Statisticians put the number of people who die each year at 56 million. That comes out to 153, 000 deaths a day, 107 deaths per minute. Death speaks quite loudly to some of us, Erica Brown notes in Happier Endings: A Meditation on Life and Death. But most people still harbor a deep fear of death and refuse to focus on it.
Some, of course, have always taken death head on. Monks, both Buddhist and Christian, have kept skulls in their cells so they could ponder death and the impermanence of life. An equivalent practice is talking about death and dying openly and discussing what needs to be done as the end of life approaches. This is now happening in "Death Cafes." In an article in The Independent, Molly Guiness reports that the Swiss tradition of cafe mortels is now happening in Paris. The idea, according to Swiss sociologist Bernard Crettaz, is to gather a small group of strangers in a café that serves coffee and then to talk about death for a few hours.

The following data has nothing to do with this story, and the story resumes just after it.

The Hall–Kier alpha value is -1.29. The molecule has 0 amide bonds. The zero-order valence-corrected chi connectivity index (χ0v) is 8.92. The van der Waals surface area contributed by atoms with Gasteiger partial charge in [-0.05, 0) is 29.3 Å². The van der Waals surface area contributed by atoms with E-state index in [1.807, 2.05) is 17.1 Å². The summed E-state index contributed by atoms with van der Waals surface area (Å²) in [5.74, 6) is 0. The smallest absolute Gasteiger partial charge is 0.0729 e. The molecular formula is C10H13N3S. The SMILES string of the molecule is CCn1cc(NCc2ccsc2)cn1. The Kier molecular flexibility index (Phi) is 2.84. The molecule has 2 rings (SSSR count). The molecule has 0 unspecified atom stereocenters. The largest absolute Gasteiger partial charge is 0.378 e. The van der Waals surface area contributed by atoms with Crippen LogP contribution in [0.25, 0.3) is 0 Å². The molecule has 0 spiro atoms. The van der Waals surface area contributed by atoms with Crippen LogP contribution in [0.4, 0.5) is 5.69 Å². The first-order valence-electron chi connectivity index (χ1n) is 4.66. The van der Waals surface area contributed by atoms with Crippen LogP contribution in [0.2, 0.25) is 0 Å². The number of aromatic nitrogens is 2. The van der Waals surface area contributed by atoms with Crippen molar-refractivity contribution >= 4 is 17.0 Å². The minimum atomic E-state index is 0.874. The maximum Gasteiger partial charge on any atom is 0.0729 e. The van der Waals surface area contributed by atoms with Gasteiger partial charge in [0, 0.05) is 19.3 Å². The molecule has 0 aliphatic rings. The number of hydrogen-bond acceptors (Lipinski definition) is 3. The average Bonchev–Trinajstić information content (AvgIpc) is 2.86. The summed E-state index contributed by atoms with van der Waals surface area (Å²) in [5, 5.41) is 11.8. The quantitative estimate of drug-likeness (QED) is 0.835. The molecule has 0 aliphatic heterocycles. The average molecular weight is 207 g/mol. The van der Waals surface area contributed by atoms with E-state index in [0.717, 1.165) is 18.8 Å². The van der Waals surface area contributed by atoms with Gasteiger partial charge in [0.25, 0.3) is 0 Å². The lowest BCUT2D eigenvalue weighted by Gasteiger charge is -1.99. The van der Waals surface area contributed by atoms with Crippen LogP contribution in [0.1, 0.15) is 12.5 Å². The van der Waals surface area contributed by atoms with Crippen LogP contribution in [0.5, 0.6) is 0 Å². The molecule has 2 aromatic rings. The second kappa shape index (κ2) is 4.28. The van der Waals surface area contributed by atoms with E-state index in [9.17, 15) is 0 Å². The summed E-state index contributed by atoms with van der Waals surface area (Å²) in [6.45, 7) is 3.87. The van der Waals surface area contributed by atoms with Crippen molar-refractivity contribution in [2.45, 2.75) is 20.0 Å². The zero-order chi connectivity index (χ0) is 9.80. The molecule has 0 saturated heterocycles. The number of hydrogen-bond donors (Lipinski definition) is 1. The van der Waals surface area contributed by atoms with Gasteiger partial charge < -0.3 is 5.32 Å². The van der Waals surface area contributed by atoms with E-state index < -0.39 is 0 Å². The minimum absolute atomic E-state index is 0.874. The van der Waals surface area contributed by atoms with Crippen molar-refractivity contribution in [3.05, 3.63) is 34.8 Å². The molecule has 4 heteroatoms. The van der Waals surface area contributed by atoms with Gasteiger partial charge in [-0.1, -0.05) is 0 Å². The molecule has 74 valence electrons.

Now this phenomenon has started in New York and other U.S. cities with organizers using Meetup.com to gather a group. There's even a website, http://www.deathcafe.com, that explains how to hold your own Death Café and lists upcoming ones. It notes that "The objective of Death Cafe is to increase awareness of death with a view to helping people make the most of their (finite) lives."
We believe that it is a good and helpful thing to talk about death which, Crettaz points out rightly, is "the last taboo." But we find it striking and actually quite sad that religious institutions, who have quite a bit to contribute to this conversation, have failed to meet the need for discussions of death so that it has had to be taken up by a social franchise.